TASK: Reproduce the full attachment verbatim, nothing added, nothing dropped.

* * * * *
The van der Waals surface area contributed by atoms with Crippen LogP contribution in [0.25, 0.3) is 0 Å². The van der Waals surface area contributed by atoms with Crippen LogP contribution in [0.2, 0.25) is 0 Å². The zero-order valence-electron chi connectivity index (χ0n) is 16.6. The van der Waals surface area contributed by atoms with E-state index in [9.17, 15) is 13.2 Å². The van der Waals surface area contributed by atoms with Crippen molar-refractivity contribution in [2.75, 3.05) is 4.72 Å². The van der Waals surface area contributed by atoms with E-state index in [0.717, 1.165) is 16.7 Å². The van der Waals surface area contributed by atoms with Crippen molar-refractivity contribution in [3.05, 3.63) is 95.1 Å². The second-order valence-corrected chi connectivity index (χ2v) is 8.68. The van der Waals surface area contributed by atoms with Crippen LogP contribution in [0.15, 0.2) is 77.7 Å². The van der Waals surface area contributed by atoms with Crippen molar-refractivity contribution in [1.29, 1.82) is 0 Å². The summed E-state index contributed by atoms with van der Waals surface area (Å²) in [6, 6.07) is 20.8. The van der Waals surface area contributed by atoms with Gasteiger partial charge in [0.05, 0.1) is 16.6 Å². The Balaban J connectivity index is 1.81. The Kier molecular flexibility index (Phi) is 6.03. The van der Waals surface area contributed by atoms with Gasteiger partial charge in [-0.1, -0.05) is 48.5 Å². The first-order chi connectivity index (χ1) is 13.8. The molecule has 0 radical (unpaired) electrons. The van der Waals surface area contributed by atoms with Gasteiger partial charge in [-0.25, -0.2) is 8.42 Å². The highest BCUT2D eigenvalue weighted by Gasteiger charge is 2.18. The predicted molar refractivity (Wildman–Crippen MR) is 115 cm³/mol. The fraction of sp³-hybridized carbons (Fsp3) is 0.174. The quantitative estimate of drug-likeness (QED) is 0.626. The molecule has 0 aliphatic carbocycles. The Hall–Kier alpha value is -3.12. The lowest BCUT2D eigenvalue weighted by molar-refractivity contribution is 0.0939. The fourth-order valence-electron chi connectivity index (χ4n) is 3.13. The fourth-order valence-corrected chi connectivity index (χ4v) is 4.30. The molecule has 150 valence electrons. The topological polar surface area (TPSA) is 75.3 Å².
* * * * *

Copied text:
The van der Waals surface area contributed by atoms with Crippen LogP contribution in [0.25, 0.3) is 0 Å². The van der Waals surface area contributed by atoms with Crippen LogP contribution in [0.2, 0.25) is 0 Å². The zero-order valence-electron chi connectivity index (χ0n) is 16.6. The van der Waals surface area contributed by atoms with E-state index in [9.17, 15) is 13.2 Å². The van der Waals surface area contributed by atoms with Crippen molar-refractivity contribution in [2.75, 3.05) is 4.72 Å². The van der Waals surface area contributed by atoms with E-state index in [0.717, 1.165) is 16.7 Å². The van der Waals surface area contributed by atoms with Crippen molar-refractivity contribution in [3.05, 3.63) is 95.1 Å². The second-order valence-corrected chi connectivity index (χ2v) is 8.68. The van der Waals surface area contributed by atoms with Crippen LogP contribution in [0.15, 0.2) is 77.7 Å². The van der Waals surface area contributed by atoms with Crippen molar-refractivity contribution in [1.29, 1.82) is 0 Å². The summed E-state index contributed by atoms with van der Waals surface area (Å²) in [6, 6.07) is 20.8. The van der Waals surface area contributed by atoms with Gasteiger partial charge in [0.05, 0.1) is 16.6 Å². The Balaban J connectivity index is 1.81. The Kier molecular flexibility index (Phi) is 6.03. The van der Waals surface area contributed by atoms with Gasteiger partial charge in [-0.1, -0.05) is 48.5 Å². The first-order chi connectivity index (χ1) is 13.8. The molecule has 0 radical (unpaired) electrons. The van der Waals surface area contributed by atoms with Gasteiger partial charge in [-0.25, -0.2) is 8.42 Å². The highest BCUT2D eigenvalue weighted by Gasteiger charge is 2.18. The predicted molar refractivity (Wildman–Crippen MR) is 115 cm³/mol. The fraction of sp³-hybridized carbons (Fsp3) is 0.174. The quantitative estimate of drug-likeness (QED) is 0.626. The molecule has 0 aliphatic carbocycles. The Hall–Kier alpha value is -3.12. The lowest BCUT2D eigenvalue weighted by molar-refractivity contribution is 0.0939. The fourth-order valence-electron chi connectivity index (χ4n) is 3.13. The fourth-order valence-corrected chi connectivity index (χ4v) is 4.30. The molecule has 150 valence electrons. The topological polar surface area (TPSA) is 75.3 Å².